But none of these anniversaries mattered as much as July 4, 1863, the 87th anniversary of the Declaration of Independence, as the Battle of Gettysburg in Pennsylvania, fought the three previous days, and won on July 3 by the Union Army over the Confederacy, insured that the Union would be preserved, the ultimate purpose of Abraham Lincoln leading the nation into the Civil War in 1861. The last real chance of the South to win independence was lost, although the war continued for another 21 months.

So July 4, 1863 is more to be celebrated than any other July 4, and we must remain thankful that those who wanted to break up the United States were overcome. We must be ready to react against any threat of further secession put forth by right wing propagandists who want America to lose its whole purpose of creation, the establishment of a democracy which would be the beacon for people all around the world, who would want to come here and be part of the American experiment in freedom. It is immigration that makes, and has made, America the great nation that it is!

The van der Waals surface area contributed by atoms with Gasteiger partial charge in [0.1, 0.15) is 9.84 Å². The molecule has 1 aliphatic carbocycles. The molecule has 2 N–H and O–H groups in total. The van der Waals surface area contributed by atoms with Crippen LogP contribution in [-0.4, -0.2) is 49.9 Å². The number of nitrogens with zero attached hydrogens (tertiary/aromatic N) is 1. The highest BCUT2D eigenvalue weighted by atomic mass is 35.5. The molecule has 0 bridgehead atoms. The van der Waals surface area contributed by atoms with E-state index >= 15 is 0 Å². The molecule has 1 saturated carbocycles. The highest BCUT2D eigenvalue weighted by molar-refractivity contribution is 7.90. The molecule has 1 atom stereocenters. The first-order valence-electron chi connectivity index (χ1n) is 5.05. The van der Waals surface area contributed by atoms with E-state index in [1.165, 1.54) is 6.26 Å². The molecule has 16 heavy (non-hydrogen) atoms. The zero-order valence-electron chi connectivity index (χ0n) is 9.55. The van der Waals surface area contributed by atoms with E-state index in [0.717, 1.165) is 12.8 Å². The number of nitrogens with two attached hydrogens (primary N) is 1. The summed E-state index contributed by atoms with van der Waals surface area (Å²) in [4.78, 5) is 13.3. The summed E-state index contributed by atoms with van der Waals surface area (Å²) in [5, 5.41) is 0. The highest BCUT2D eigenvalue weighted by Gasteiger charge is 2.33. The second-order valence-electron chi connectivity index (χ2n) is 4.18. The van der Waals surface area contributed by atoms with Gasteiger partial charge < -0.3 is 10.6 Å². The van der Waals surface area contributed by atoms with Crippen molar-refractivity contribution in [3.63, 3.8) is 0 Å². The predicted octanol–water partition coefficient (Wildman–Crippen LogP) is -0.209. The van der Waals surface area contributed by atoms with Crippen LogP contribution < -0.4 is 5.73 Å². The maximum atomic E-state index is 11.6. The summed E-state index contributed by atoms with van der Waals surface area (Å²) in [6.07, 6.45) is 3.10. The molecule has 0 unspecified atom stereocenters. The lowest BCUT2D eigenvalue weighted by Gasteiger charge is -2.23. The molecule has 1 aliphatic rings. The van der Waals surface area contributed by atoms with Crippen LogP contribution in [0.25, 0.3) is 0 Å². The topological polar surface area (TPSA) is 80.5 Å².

150th Anniversary Of Greatest Speech In American History: The Gettysburg Address Of Abraham Lincoln!

150 years ago on November 19, President Abraham Lincoln gave a speech to commemorate the loss of life at the Battle of Gettysburg in Pennsylvania, which occurred on July 1, 2, and 3, 1863.

Although only a two minute speech, it is regarded as possibly the greatest speech ever made by an American President, although not regarded as such at the time.

Lincoln was one of the greatest orators of our history, memorable for his Second Inaugural Address on March 4, 1865 and for other speeches and declarations, both in the White House years and in his earlier career as a Congressman from Illinois, and a Senate candidacy against Senator Stephen Douglas.

The Battle of Gettysburg, and the tremendous loss of life, remains a center of fascination to historians and tourists alike, and the short statement of Lincoln honoring the dead remains a classic of Presidential oratory that will reverberate through all of time!

150th Anniversary Of Battle Of Gettysburg: Turning Point Of Civil War!